Thank you for writing this. Insightful, fantastically worded, and, well, I think ‘fantastic’ sums it up pretty well.

  2. When I did quit, I was sick from it. I need to write, but I also want to publish. I have a college friend who writes but never shares her work. That is not me. I’d rather write, fall flat on my ass, learn from that, then write some more. No matter, my fingers belong on a keyboard. And when I can’t write, I edit. Or promote. Or outline.

  3. I read a lot here but don’t comment (I’m a quiet person).

    Just wanted to say thanks for this. There are two things I’ve wanted to do in my life that I’m good at. One is writing, but I write to write so I wax and wane and am very happy on that front. I tried, for a bit, to be a “successful” writer until I realized the stress of it all outweighed the joy of writing–clearly not what I am really meant to do.

    The other is science, specifically life histories of deep sea invertebrates. I studied and trained and kicked all the ass in undergraduate, but due to the recession and a few ticked boxes on life’s difficulty setting, it didn’t happen. It’s absurdly similar to writing without success, I discovered, but with much more pain because I like it more than I like to write, and I need more than a notebook and pen to do the sort of sciencing I love best. I’ve been wondering if it’s worth trying to get back in, when I’ve been trying for five or six years now to no avail.

    But you say you failed for seventeen years and look at you now. I’ve still not hit seven. I think I can find it in me to try again. So thanks for the new hope.

  4. I wrote for years, almost never got paid for it, finally got published AND distributed and had my publisher and the book store chain that hired us go bust thanks the Global Financial Crisis. Given all the other dues I’ve paid, and the very little I have to show for it pushing 50, and I WANT to fucking quit. Like, fucking yesterday. I am SO over being treated like a source of cheap labor by every maggot with a distribution system, when they either get eyes on their shit,and/or MONEY for other people’s uncompensated labor.

    Thing is, given how shitty the economy is outside of the fucking stockmarket and silicon valley, I HAVE to find a way to hit ‘the long ball’ and deliver some kind of published, and well sold work, or my life really has been kind of wasted, mostly doing bullshit day jobs with MORONS. This is my remaining motivation, thin shit though it may be…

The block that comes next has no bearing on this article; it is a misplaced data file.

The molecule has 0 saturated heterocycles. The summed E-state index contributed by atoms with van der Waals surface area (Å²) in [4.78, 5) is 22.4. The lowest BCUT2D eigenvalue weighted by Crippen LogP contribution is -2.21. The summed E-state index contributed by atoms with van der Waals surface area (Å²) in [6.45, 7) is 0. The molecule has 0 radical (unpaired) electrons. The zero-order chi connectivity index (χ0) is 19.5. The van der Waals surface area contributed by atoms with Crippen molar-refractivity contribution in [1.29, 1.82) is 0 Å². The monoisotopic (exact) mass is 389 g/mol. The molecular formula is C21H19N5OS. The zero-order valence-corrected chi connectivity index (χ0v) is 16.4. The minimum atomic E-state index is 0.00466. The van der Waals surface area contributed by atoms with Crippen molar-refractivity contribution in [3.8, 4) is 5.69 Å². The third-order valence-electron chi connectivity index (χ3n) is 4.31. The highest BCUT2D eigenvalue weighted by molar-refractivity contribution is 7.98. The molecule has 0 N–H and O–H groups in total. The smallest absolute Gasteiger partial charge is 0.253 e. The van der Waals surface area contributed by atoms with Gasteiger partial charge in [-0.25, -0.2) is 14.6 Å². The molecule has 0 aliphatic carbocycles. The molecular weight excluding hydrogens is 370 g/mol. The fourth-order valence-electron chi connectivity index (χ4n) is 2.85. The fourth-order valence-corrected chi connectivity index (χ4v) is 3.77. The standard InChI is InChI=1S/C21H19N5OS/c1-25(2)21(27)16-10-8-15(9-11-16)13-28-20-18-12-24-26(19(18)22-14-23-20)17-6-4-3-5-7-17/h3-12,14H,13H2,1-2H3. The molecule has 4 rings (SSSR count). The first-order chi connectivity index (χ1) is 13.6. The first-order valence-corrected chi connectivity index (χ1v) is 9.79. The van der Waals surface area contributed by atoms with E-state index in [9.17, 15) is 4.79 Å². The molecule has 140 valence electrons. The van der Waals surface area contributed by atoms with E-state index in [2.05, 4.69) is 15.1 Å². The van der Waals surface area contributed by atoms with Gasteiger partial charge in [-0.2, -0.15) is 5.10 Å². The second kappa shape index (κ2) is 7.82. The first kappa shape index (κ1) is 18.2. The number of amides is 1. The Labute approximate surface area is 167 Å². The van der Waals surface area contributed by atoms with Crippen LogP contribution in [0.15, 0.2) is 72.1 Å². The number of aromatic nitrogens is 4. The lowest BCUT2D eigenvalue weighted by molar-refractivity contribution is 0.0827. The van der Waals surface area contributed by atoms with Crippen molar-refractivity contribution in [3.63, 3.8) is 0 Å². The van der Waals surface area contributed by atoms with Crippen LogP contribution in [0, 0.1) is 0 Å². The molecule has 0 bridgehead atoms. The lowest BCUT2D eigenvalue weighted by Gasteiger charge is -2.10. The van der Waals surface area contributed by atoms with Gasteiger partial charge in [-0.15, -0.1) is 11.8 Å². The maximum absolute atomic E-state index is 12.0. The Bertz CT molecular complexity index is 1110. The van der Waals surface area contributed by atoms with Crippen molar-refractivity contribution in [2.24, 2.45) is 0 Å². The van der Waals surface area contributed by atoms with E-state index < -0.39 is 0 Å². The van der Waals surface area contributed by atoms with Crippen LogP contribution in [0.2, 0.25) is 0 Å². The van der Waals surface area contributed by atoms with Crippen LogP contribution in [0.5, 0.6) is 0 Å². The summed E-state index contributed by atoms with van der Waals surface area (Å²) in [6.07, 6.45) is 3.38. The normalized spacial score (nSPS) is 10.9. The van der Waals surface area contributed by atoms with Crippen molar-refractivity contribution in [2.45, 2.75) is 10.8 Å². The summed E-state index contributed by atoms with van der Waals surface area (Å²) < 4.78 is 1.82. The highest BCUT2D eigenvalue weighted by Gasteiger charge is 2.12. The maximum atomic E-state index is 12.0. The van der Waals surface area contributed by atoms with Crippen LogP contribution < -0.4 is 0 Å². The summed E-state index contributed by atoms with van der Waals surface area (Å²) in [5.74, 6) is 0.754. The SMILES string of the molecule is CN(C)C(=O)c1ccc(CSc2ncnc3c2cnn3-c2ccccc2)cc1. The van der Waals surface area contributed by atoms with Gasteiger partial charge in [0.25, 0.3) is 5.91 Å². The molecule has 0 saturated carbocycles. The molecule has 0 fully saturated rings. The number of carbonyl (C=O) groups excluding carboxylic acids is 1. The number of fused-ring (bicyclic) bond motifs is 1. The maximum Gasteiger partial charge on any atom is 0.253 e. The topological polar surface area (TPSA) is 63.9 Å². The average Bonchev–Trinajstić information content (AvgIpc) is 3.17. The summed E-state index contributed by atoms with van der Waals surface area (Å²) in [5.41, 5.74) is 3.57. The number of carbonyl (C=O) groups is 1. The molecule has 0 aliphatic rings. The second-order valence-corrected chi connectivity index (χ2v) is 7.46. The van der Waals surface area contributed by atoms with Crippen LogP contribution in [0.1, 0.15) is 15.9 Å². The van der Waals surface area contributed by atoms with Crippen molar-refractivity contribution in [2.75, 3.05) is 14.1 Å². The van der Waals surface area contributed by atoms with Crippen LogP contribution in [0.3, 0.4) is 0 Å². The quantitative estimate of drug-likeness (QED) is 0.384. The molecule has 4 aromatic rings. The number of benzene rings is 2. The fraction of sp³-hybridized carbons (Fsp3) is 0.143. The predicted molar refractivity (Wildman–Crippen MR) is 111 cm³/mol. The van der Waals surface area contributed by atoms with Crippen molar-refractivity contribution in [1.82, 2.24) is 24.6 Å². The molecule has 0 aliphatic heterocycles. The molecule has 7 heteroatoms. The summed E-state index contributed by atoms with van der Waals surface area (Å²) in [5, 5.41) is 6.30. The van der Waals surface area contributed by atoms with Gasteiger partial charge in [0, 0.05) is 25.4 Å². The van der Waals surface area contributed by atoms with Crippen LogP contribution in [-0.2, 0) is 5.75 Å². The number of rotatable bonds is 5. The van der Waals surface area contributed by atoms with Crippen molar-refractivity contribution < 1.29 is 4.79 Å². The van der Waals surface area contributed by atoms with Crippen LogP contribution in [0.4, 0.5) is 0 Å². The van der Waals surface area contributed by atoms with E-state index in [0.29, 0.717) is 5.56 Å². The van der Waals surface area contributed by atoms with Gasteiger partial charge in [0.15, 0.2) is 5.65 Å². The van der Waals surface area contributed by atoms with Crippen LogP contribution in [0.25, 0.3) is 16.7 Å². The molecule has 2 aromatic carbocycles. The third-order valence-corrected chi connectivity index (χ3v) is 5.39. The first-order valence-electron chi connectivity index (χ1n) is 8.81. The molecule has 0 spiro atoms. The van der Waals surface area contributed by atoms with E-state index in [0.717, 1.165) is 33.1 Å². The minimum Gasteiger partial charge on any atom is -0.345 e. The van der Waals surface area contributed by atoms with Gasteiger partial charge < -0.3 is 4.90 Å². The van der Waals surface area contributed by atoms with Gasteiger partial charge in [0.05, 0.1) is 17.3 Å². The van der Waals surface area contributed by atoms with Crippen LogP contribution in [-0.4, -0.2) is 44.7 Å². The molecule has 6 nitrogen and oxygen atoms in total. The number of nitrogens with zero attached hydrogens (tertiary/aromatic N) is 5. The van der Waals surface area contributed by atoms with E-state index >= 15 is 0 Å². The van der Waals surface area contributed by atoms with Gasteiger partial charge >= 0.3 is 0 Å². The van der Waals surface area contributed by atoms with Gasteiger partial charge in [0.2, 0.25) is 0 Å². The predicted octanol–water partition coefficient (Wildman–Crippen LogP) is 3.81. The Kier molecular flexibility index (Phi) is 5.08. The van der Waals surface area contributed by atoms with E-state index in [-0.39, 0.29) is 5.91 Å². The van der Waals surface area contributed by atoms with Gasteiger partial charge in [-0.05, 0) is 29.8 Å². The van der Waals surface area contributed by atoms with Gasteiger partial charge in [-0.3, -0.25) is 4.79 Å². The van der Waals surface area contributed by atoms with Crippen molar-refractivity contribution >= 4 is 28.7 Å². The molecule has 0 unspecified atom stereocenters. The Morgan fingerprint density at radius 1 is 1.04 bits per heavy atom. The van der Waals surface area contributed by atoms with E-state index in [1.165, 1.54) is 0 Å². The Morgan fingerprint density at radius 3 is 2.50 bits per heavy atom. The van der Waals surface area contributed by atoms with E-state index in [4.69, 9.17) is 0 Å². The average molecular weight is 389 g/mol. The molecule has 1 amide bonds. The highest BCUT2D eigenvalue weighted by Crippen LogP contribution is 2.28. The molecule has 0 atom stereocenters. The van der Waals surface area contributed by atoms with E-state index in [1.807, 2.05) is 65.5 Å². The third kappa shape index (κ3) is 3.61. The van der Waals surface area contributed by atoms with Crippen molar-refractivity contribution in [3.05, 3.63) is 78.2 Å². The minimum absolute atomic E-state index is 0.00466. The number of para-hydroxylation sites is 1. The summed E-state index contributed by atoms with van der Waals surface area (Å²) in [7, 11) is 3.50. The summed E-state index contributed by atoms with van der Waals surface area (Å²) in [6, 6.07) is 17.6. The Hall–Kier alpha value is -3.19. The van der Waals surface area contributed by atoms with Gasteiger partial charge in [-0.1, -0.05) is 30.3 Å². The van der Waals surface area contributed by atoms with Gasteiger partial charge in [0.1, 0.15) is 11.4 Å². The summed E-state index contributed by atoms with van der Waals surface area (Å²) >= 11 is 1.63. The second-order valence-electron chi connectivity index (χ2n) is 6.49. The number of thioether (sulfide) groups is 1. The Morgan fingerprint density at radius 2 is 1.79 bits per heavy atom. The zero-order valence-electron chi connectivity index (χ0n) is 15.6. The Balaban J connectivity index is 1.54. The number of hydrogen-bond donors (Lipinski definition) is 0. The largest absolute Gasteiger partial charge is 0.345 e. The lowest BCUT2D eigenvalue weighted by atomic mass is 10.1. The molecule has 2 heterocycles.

5. […] Chuck Wendig’s recent post helped me, in that I was walking home vaguely wondering if I should quit – not for any particular reason, but I suppose because right now I’m depressed about my writing after recent rejections – and Chuck says: […]

  6. Chuck, I think you really nailed it on the horsehead bookend when you ask, “Do you want to write, or do you want to be published?” This is an issue that often comes up in the field in which I currently make a living (while word herding on the side): Acting. I have asked the same question of young performers when they question whether or not to continue, and the answer is always: Do you want to be an actor, or do you want to be a movie star?

    It is hugely important to understand the difference between motivators of each of these endgames, because oftentimes those who have the “movie star” in mind as the ultimate goal are the most impatient with the time, sweat and frustration that come with getting to even the most basic levels of accomplishment, let alone the celebrity status they seek. Noone (that I have met) relishes the excruciating process of becoming a skillful writer. It sucks. Just like being a bad actor sucks. Fortunately most writers don’t have to learn by bombing on stage front of an audience, and wake up to the sound of their own screaming for weeks afterward. So…that’s a plus for writing.

    • So that’s why I wake up screaming… no, seriously, this is a great observation. When I was in nursing, I worked in a teaching hospital, where we took young residents and turned them into real doctors. I also supervised many young nurses, whose only goal was to get promoted so they wouldn’t have to work the bedside anymore. I actually had one say, “I like being a nurse, I just can’t stand being around all these sick people.” I thought she was joking, I laughed. She wasn’t. I think it’s hard for (some) twenty somethings just starting out to imagine all the hard work their elders have put in to get to where they are.

  7. Aw Chuck, you are such a softie. I’d’ve just answered with a straight, “Yes.” If some poor soul quits because somebody on the internet says to, well, that poor soul was just looking for a reason. Probably better off.

  8. The notion of “do you ENJOY writing?” reminded me of David Rakoff when he said writing, to him, was like pulling teeth from his dick.

  9. I’ve had rough times, when I just couldn’t write, but I can’t quit. However, I also can’t write full time…and I’m okay with that. Sometimes, your passion leads you down unexpected routes.

  10. Well said. Point taken. In writing, and in other professional areas of my life like nursing. I’ll probably never totally quit either one!

  11. Somehow you always manage to be so prophetic, even when waxing about the pros and cons of quitting. Amazing as always. Love this blog, love your books. Don’t YOU ever quit.

  12. Dear chuck
    I enjoyed your reply to the question SHOULD I QUIT WRITTING?
    it was really helpful for my case as a not published writer. I enjoy writting and editing especially after reading edit your shit the great pices of you. Button line I enjoy the process of writing but there is only one problem that I love writing while getting stoned and drunk.
    is this a problem?
    Please answer